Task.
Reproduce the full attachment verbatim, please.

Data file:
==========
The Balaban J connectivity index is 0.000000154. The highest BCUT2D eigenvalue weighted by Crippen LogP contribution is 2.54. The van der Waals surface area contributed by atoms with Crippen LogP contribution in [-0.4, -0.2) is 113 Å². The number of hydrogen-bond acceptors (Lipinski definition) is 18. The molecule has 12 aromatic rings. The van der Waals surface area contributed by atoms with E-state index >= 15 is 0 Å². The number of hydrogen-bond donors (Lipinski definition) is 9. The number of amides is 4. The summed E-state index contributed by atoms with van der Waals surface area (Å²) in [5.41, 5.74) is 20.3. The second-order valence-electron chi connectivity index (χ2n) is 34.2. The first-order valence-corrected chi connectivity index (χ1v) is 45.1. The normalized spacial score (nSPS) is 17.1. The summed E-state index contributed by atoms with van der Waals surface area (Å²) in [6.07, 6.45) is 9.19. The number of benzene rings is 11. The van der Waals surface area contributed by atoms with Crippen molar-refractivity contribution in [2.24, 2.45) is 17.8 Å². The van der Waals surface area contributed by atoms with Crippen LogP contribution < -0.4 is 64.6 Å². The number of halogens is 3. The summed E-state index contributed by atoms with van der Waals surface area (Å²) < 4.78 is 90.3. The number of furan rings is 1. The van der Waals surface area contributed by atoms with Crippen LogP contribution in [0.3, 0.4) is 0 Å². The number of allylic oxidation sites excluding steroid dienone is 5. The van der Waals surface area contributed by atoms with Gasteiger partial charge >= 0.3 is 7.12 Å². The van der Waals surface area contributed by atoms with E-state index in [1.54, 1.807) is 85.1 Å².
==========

The Balaban J connectivity index is 0.000000154. The highest BCUT2D eigenvalue weighted by Crippen LogP contribution is 2.54. The van der Waals surface area contributed by atoms with Crippen LogP contribution in [-0.4, -0.2) is 113 Å². The number of hydrogen-bond acceptors (Lipinski definition) is 18. The molecule has 12 aromatic rings. The van der Waals surface area contributed by atoms with E-state index >= 15 is 0 Å². The number of hydrogen-bond donors (Lipinski definition) is 9. The number of amides is 4. The summed E-state index contributed by atoms with van der Waals surface area (Å²) in [5.41, 5.74) is 20.3. The second-order valence-electron chi connectivity index (χ2n) is 34.2. The first-order valence-corrected chi connectivity index (χ1v) is 45.1. The normalized spacial score (nSPS) is 17.1. The summed E-state index contributed by atoms with van der Waals surface area (Å²) in [6.07, 6.45) is 9.19. The number of benzene rings is 11. The van der Waals surface area contributed by atoms with Crippen molar-refractivity contribution in [2.24, 2.45) is 17.8 Å². The van der Waals surface area contributed by atoms with Crippen LogP contribution < -0.4 is 64.6 Å². The number of halogens is 3. The summed E-state index contributed by atoms with van der Waals surface area (Å²) < 4.78 is 90.3. The number of furan rings is 1. The van der Waals surface area contributed by atoms with Crippen LogP contribution in [0.3, 0.4) is 0 Å². The number of allylic oxidation sites excluding steroid dienone is 5. The van der Waals surface area contributed by atoms with Gasteiger partial charge >= 0.3 is 7.12 Å². The van der Waals surface area contributed by atoms with E-state index in [1.54, 1.807) is 85.1 Å².